As Rachel Maddow reported on her show tonight (an article in the New York Times did as well) , eight-year-old Olivia McConnell of South Carolina noticed her state didn’t have a state fossil. She wrote to her state representatives – Rep. Robert Ridgeway and Sen. Kevin Johnson, both D-Clarendon – asking them to sponsor a bill to make the wooly mammoth the official state fossil.
Now, knowing a little something about the importance of showing why some action ought to be done, McConnell added several reasons why the state needed a fossil and why that fossil ought to be a wooly mammoth:
- One of the first discoveries of a vertebrae fossil in North America was on an S.C. plantation when slaves dug up wooly mammoth teeth from a swamp in 1725.
- All but seven states have an official state fossil.
- Fossils tell us about our past.
The House overwhelmingly agreed.
When the bill moved to the Senate, the crazy, ignorant, anti-science, bullshit believing godshites stepped in. Senator Kevin Bryant amended the bill inserting quotations from the Book of Genesis to note “the creator” made the wooly mammoth and other creatures and the earth and did so on the 6th day. When that failed, he revised the language to describe the mammoth “as created on the Sixth Day with the beasts of the field.”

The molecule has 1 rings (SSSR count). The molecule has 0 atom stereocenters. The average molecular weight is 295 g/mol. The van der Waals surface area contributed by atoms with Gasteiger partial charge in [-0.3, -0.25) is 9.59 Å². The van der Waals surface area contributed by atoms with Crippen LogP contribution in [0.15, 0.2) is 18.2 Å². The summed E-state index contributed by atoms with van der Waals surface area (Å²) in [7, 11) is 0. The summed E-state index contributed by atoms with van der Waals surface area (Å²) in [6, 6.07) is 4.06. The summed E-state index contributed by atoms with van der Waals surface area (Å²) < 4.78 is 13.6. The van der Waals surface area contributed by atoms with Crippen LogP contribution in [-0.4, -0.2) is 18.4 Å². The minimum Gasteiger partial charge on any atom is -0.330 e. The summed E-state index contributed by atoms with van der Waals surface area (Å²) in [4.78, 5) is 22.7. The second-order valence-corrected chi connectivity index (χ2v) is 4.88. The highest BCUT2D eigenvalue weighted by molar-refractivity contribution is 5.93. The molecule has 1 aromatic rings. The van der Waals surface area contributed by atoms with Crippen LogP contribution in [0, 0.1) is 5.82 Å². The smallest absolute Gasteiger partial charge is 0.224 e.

Now, anyone who has ever been to a museum of science, read a book about dinosaurs, or has two functioning brain cells knows the wooly mammoth roamed the earth in the early Pleistocene era, about 1.8 million years ago, and disappeared about 3 or 4 million years ago.
So South Carolina Senator Kevin Bryant and his ignorant, anti-science, fairy tale following fellow Christian Fundamentalists are either ignoring or denying the scientifically established age of Earth, yet they seem to have no problem believing dates recorded by some scribes and translated who know how many times and into how many different languages that enables them to believe the earth is only some 6,000 years old.
This is frightening for a number of reasons. Perhaps most important is that there may be no greater impediment to the advancement of a culture than widespread ignorance. Promoting ignorance undermines all serious educational efforts; even worse is legislating that ignorance.
It’s time we say enough. Believing in fairy tales is fine; basing legislation on them is not.